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Some argue that laws are instituted

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Some argue that laws are instituted [#permalink] New post 19 Sep 2012, 02:14
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  25% (low)

Question Stats:

67% (02:44) correct 32% (01:38) wrong based on 156 sessions
Some argue that laws are instituted at least in part to help establish a particular moral fabric in society. But the primary function of law is surely to help order society so that its institutions, organizations, and citizenry can work together harmoniously, regardless of any further moral aims of the law. Indeed, the highest courts have on occasion treated moral beliefs based on conscience or religious faith as grounds for making exceptions in the application of laws. The statements above, if true, most strongly support which one of the following?

A. The manner in which laws are applied sometimes takes into account the beliefs of the people governed by those laws.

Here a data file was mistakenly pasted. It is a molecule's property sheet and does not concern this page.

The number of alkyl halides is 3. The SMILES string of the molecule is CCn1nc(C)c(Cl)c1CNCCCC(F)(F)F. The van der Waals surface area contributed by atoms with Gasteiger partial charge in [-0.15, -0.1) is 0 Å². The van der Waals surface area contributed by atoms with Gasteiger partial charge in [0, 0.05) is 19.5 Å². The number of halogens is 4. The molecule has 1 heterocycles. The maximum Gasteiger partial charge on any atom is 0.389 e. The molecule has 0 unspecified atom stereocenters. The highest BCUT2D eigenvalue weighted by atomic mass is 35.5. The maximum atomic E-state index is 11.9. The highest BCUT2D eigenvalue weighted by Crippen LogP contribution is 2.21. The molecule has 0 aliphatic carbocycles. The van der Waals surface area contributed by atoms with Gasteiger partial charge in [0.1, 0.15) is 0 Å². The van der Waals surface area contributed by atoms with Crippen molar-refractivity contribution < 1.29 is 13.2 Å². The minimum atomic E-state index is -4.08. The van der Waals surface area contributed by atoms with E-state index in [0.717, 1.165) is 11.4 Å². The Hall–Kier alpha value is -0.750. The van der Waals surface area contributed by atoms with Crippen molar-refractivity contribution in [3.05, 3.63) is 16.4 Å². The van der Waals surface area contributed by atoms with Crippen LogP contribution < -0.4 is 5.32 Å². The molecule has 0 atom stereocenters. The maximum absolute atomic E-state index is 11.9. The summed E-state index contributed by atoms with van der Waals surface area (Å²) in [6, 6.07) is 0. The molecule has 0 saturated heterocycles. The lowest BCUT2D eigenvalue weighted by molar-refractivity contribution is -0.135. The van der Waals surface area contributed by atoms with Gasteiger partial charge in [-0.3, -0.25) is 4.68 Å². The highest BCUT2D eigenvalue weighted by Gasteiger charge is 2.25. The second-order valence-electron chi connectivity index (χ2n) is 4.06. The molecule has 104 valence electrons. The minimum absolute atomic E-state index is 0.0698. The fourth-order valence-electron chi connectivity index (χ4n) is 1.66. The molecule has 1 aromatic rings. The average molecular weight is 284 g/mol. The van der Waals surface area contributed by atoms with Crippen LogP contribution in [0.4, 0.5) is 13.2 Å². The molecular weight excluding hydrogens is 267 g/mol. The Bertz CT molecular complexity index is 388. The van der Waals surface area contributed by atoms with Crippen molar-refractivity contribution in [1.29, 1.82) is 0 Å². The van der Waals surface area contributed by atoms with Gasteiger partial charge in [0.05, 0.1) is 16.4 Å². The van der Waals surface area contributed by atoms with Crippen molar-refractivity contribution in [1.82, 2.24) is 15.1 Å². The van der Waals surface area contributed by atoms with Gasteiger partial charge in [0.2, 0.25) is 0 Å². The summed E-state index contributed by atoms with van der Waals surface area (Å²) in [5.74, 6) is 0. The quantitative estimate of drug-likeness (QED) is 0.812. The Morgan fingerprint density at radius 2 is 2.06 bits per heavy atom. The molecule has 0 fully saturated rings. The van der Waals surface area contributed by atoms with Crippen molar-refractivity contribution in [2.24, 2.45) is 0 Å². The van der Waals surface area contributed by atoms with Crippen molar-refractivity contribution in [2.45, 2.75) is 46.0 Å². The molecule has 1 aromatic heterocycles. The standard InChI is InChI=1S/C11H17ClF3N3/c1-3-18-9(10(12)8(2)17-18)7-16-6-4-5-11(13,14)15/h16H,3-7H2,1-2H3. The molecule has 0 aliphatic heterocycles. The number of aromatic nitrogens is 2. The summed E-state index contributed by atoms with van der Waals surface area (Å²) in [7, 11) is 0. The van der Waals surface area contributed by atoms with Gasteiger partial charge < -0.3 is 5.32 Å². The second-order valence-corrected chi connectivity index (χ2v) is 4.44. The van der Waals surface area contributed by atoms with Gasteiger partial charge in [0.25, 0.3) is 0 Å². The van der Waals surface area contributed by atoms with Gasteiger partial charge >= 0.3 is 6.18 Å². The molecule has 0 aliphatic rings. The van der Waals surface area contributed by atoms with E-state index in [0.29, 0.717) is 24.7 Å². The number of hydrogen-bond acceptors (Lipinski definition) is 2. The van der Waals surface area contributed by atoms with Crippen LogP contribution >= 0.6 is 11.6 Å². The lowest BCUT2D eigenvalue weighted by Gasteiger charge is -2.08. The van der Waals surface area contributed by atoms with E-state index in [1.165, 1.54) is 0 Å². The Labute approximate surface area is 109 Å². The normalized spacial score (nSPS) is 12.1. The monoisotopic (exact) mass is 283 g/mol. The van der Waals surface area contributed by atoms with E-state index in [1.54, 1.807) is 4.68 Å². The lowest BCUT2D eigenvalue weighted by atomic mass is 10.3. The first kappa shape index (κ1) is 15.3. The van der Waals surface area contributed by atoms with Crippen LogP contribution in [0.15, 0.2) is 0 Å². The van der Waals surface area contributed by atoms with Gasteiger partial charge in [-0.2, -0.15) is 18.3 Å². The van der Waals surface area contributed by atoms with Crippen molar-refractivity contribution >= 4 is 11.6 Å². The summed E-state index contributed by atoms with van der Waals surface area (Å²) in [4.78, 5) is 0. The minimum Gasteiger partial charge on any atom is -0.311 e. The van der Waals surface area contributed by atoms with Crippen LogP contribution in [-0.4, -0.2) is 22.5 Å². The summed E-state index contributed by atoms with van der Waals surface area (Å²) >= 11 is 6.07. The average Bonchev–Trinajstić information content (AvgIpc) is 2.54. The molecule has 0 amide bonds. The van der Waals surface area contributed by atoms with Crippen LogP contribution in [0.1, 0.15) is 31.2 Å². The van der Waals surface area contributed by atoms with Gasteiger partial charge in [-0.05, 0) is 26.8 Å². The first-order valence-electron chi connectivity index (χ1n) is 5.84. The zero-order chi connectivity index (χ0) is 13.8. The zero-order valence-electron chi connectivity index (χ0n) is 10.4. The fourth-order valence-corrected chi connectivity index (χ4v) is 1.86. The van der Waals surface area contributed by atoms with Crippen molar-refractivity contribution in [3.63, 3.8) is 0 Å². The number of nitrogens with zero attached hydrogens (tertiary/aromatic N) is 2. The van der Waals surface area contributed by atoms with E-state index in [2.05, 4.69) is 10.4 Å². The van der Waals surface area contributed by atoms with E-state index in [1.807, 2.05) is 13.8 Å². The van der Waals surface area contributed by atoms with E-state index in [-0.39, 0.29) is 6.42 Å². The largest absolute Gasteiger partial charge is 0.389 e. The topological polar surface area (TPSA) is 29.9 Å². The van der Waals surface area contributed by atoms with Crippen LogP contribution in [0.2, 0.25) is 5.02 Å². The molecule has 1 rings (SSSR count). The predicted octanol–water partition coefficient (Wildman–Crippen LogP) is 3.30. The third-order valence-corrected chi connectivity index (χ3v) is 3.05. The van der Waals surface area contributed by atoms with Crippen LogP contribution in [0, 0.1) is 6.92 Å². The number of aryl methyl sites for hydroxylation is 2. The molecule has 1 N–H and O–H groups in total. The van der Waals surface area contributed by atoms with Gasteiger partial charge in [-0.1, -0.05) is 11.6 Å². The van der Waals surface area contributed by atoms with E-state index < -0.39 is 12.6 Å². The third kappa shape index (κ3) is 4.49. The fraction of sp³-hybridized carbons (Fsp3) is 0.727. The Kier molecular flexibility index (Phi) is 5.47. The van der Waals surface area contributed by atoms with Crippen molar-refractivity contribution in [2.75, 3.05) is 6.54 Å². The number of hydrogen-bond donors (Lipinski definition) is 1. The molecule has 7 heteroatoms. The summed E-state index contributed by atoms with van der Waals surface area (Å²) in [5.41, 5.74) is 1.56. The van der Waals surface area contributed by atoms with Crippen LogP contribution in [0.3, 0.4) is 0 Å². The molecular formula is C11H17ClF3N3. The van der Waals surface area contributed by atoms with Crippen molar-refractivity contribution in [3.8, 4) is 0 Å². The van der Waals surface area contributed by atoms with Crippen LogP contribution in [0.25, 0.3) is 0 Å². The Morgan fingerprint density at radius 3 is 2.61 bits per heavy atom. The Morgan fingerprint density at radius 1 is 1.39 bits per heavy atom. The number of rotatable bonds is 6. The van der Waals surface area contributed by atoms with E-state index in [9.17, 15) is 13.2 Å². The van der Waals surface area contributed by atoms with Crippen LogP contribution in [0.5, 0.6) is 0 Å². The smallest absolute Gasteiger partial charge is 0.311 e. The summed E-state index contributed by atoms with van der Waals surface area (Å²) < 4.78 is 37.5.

B. The law has as one of its functions the ordering of society but is devoid of moral aims.
C. Actions based on religious belief or on moral conviction tend to receive the protection of the highest courts.
D. The way a society is ordered by law should not reflect any moral convictions about the way society ought to be ordered.
E. The best way to promote cooperation among a society’s institutions, organizations, and citizenry is to institute order in that society by means of law.
[Reveal] Spoiler: OA

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Re: Some argue that laws are instituted [#permalink] New post 19 Sep 2012, 12:05
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getgyan wrote:
Some argue that laws are instituted at least in part to help establish a particular moral fabric in society. But the primary function of law is surely to help order society so that its institutions, organizations, and citizenry can work together harmoniously, regardless of any further moral aims of the law. Indeed, the highest courts have on occasion treated moral beliefs based on conscience or religious faith as grounds for making exceptions in the application of laws. The statements above, if true, most strongly support which one of the following?